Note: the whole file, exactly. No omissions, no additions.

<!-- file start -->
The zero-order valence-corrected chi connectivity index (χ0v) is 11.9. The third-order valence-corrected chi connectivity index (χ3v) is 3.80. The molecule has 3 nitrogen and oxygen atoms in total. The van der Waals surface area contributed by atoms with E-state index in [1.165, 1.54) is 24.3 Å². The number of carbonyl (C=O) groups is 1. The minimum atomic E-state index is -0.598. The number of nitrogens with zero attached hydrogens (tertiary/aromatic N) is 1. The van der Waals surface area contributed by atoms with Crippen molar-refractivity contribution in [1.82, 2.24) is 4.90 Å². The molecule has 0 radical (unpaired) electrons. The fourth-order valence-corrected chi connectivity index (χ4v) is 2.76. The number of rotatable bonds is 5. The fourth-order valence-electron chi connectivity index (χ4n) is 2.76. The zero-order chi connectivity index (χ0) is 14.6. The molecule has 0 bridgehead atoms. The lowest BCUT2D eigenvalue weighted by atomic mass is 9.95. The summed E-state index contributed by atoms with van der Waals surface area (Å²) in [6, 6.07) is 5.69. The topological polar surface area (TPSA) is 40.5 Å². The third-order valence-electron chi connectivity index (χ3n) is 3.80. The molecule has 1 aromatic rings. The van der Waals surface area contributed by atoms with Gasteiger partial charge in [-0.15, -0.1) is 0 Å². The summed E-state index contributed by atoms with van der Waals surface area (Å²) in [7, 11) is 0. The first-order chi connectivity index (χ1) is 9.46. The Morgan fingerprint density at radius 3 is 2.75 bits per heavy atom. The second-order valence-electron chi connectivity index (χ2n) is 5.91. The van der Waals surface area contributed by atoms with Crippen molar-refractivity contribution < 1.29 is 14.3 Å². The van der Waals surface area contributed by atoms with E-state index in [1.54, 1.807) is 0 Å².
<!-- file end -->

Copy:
The zero-order valence-corrected chi connectivity index (χ0v) is 11.9. The third-order valence-corrected chi connectivity index (χ3v) is 3.80. The molecule has 3 nitrogen and oxygen atoms in total. The van der Waals surface area contributed by atoms with E-state index in [1.165, 1.54) is 24.3 Å². The number of carbonyl (C=O) groups is 1. The minimum atomic E-state index is -0.598. The number of nitrogens with zero attached hydrogens (tertiary/aromatic N) is 1. The van der Waals surface area contributed by atoms with Crippen molar-refractivity contribution in [1.82, 2.24) is 4.90 Å². The molecule has 0 radical (unpaired) electrons. The fourth-order valence-corrected chi connectivity index (χ4v) is 2.76. The number of rotatable bonds is 5. The fourth-order valence-electron chi connectivity index (χ4n) is 2.76. The zero-order chi connectivity index (χ0) is 14.6. The molecule has 0 bridgehead atoms. The lowest BCUT2D eigenvalue weighted by atomic mass is 9.95. The summed E-state index contributed by atoms with van der Waals surface area (Å²) in [6, 6.07) is 5.69. The topological polar surface area (TPSA) is 40.5 Å². The third-order valence-electron chi connectivity index (χ3n) is 3.80. The molecule has 1 aromatic rings. The van der Waals surface area contributed by atoms with Gasteiger partial charge in [-0.15, -0.1) is 0 Å². The summed E-state index contributed by atoms with van der Waals surface area (Å²) in [7, 11) is 0. The first-order chi connectivity index (χ1) is 9.46. The Morgan fingerprint density at radius 3 is 2.75 bits per heavy atom. The second-order valence-electron chi connectivity index (χ2n) is 5.91. The van der Waals surface area contributed by atoms with Crippen molar-refractivity contribution < 1.29 is 14.3 Å². The van der Waals surface area contributed by atoms with E-state index in [1.54, 1.807) is 0 Å².